The project was initiated by the German government and Volkswagen and is being carried out jointly with partners from industry and universities. It is being funded to the tune of 32.5 million euros over four years. Scientists from the Department of Chemistry and Pharmacy at Münster University are getting project funding amounting to 3.3 million, making them the biggest university partner in the electromobility project.
The aim is to further develop plug-in hybrid technology. Vehicles equipped with this technology have not only a conventional combustion engine but also a battery which can be recharged from a socket. The function of the battery is on the one hand to support the combustion engine during acceleration - which enhances driving comfort - and on the other hand to reclaim braking energy, which makes it more energy- and climate-friendly. Overall, the objective is to significantly reduce fuel consumption. The plug-in hybrid technology also allows purely electric driving - especially on short stretches, such as in towns and cities.
Developing batteries meant for hybrid vehicles with combustion engine and electromotor to make them suitable for purely electric vehicles is difficult. The range attainable by conventional batteries is too short and they are too expensive. However, in the long-term a purely electric vehicle which could do without gasoline or diesel would be highly attractive from the point of view of energy and climate - thus making it desirable for researchers, too. "We want to develop lithium-ion batteries for use in cars," says Prof. Winter from the Institute of Physical Chemistry at Münster University. "These batteries have three times as much energy potential as conventional car batteries. That would be sufficient, at least for commuters - especially if the car can be recharged from a socket while it is parked."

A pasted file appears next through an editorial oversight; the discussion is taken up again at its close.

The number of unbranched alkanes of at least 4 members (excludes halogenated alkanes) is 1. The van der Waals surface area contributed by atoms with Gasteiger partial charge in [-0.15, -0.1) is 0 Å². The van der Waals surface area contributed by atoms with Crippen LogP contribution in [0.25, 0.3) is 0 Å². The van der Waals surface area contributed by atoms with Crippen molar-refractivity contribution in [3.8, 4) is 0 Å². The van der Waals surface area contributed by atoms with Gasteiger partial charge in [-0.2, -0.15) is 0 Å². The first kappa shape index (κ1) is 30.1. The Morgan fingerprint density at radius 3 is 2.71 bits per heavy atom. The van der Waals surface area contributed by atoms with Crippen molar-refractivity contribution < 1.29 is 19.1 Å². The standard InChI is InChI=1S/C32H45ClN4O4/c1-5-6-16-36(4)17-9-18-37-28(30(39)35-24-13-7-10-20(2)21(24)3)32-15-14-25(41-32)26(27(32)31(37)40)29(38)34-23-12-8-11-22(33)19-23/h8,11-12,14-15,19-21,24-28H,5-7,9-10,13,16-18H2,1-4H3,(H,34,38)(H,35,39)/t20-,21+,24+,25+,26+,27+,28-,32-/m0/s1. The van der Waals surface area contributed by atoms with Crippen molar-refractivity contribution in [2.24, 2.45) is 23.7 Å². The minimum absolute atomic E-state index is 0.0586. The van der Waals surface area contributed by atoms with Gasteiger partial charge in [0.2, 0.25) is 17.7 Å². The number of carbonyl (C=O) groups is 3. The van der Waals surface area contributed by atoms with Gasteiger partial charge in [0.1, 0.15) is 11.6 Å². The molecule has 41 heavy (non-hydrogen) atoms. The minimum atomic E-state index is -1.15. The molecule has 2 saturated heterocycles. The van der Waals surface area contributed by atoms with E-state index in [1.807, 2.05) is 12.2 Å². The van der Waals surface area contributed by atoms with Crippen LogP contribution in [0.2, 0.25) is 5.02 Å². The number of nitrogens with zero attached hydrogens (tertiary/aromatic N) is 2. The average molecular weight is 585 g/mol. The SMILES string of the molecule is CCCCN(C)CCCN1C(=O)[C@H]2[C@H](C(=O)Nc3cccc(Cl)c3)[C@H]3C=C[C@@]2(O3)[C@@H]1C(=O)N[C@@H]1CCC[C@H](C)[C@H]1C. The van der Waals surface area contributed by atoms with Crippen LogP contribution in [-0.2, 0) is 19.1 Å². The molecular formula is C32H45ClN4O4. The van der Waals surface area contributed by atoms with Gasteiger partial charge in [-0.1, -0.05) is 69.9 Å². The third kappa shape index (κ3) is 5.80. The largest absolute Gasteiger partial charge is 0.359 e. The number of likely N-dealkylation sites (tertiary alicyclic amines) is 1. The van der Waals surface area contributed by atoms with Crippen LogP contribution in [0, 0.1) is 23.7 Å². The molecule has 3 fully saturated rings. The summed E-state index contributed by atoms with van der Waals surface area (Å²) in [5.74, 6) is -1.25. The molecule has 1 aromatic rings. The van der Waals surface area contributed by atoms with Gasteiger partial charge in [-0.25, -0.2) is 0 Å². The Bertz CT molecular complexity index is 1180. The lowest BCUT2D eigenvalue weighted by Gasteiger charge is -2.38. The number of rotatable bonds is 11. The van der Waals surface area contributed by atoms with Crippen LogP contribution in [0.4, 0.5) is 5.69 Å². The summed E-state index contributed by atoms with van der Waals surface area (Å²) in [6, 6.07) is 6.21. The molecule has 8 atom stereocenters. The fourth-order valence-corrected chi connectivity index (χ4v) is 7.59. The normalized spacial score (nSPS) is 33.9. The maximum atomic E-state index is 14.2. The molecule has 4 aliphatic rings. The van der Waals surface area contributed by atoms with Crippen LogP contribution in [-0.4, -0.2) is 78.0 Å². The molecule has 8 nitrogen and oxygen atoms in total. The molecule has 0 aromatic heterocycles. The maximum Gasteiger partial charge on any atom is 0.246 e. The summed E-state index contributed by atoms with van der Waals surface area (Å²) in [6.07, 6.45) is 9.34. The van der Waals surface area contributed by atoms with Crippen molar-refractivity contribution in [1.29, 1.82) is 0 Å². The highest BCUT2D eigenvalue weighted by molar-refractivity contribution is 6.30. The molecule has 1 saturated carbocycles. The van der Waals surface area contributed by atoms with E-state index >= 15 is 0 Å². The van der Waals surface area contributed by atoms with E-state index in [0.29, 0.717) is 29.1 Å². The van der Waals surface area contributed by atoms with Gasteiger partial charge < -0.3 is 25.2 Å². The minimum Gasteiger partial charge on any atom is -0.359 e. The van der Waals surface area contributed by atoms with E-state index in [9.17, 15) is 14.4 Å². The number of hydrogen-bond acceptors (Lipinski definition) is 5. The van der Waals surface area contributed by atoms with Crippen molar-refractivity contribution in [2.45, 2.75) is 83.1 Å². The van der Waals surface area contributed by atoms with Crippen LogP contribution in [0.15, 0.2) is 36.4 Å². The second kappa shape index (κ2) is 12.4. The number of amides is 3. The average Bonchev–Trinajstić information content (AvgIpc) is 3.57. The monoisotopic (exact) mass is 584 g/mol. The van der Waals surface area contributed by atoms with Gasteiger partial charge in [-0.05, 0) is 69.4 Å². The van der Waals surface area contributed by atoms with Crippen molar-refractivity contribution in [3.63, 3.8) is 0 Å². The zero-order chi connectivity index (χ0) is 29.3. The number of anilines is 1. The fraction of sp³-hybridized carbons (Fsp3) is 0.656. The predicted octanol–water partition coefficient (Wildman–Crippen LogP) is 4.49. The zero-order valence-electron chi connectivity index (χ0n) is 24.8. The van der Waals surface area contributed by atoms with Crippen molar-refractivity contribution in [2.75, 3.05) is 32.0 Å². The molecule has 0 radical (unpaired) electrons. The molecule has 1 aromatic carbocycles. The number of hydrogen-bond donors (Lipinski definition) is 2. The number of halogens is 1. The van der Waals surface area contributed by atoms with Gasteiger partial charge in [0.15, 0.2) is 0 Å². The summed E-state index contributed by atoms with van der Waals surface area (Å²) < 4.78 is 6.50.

Also involved in the project at Münster University are Prof. Hellmut Eckert from the Institute of Physical Chemistry as well as Prof. Uwe Karst, Prof. Rainer Pöttgen and Prof. Hans-Dieter Wiemhöfer from the Institute of Anorganic and Analytical Chemistry. They are all testing the range and resilience of individual cells of lithium-ion batteries. In a Large Cell Test Facility researchers are simulating the effects of drives on the battery components. After such "drives" the components are examined for ageing effects. "We may then be able to propose measures which can counteract premature battery ageing and thereby increase service life - which would mean savings for all of us," says Prof. Winter.
Prof. Winter is an expert on lithium-ion technology at Münster University and has had an endowed professorship for Applied Material Sciences for Energy Storage and Energy Conversion since January 2008, provided by Chemetall, Evonik Industries and Volkswagen. The professorship has been created for a five-year period with funding amounting to a total of 2.5 million euros.
Dr. Christina Heimken | idw
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